medicines are the main form of treatment for
deep vein thrombosis. Anticoagulants affect the way
blood clots in the body.
Anticoagulants can prevent new
clots from forming and prevent existing clots from getting larger, but
they do not break up or dissolve existing blood clots.
Anticoagulants are used to:
- Treat existing deep vein
- Prevent a blood clot that can develop after some types
- Prevent blood clots in people who are at high risk
(such as those who have had previous clots).
Anticoagulants that are used to prevent and treat deep
vein thrombosis include:
Heparin acts immediately, while warfarin takes several
days to become effective. Heparin will be discontinued when warfarin is at a
Low-molecular-weight heparin (LMWH) and
unfractionated heparin (UH) are both effective at treating deep vein
thrombosis. LMWH is typically preferred over UH, because LMWH can be given at
home and typically does not require monitoring with blood tests.
The ideal length of time to continue treatment with an oral anticoagulant
varies and is still being researched. In general, treatment of a blood clot
with oral anticoagulant medicines will continue for about 3 to 6 months. The
length of time will vary based on your own health.
- If you have a short-term risk of deep vein
thrombosis because of surgery, treatment with oral anticoagulant medicines
usually lasts a shorter period of time.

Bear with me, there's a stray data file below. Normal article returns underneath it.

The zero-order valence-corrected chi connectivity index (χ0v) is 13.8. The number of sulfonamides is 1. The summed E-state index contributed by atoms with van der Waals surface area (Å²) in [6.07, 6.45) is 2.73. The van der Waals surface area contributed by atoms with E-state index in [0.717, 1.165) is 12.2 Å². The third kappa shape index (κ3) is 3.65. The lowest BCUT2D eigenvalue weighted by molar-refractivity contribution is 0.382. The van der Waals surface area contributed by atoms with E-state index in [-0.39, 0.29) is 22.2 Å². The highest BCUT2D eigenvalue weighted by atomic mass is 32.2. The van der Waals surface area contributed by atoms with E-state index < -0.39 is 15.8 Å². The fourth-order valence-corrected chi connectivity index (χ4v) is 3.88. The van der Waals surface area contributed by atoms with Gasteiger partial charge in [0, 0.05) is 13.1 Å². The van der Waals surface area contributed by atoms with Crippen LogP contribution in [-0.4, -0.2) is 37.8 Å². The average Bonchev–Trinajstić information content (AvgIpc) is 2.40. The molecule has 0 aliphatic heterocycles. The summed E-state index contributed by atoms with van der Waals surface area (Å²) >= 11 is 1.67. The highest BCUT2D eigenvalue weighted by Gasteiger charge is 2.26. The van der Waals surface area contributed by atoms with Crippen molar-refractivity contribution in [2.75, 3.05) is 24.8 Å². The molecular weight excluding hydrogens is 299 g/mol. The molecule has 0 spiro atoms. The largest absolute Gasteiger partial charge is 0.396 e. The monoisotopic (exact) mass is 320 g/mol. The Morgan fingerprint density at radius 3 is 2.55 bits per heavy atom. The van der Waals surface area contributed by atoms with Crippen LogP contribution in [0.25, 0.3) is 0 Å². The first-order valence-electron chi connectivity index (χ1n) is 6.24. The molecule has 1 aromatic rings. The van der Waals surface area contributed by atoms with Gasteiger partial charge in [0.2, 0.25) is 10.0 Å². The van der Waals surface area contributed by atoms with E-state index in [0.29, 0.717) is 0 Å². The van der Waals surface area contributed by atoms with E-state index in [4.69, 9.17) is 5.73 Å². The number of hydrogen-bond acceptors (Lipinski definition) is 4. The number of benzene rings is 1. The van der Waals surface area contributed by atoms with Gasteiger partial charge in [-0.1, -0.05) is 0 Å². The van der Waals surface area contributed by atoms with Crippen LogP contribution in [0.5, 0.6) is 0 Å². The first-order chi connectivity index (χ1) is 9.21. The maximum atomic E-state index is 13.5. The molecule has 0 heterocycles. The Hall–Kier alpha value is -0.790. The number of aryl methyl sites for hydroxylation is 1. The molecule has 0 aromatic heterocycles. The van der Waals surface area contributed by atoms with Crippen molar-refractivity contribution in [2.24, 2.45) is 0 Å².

- If you have recurrent
blood clots or continuing risk factors (such as cancer), anticoagulant
treatment usually continues as long as those risk factors are present, which
could be for the rest of your life.
- If you have
inherited blood-clotting disorders, you may need oral
Anticoagulant therapy lowers your risk of having another blood clot. This means you have a lower risk of getting deep vein blood clots and
fatal blood clots in the lungs (pulmonary embolism). Some people may take low-molecular-weight
heparin (LMWH) long term instead of warfarin.
After your first
treatment with warfarin, your doctor may recommend that you take warfarin on an
ongoing basis to prevent deep vein clots from recurring.
Heparin. If you take heparin:
Warfarin. If you take warfarin:
- Get regular blood tests.
- Prevent falls and injuries.
- Eat a steady diet, and pay attention to foods that contain vitamin K.
- Tell your doctors about all other medicines and vitamins that you take.
For more information, see:
- Warfarin: Taking your medicine safely.
What To Think About
Aspirin may help prevent blood
clots and reduce the risk of pulmonary embolism. But experts do not agree on
how well aspirin works for preventing pulmonary embolism.
Thrombolytics are sometimes used in certain situations to treat deep vein
thrombosis. But thrombolytics have a high risk of causing bleeding.
other illnesses such as liver or kidney problems, a recent stroke, recent
surgery, inherited bleeding disorders, a bleeding ulcer, or other internal
bleeding may not be able to take anticoagulants or thrombolytic medicines.
Pregnant women who have deep vein thrombosis should not
use warfarin. Only unfractionated heparin or low-molecular-weight heparin
should be given.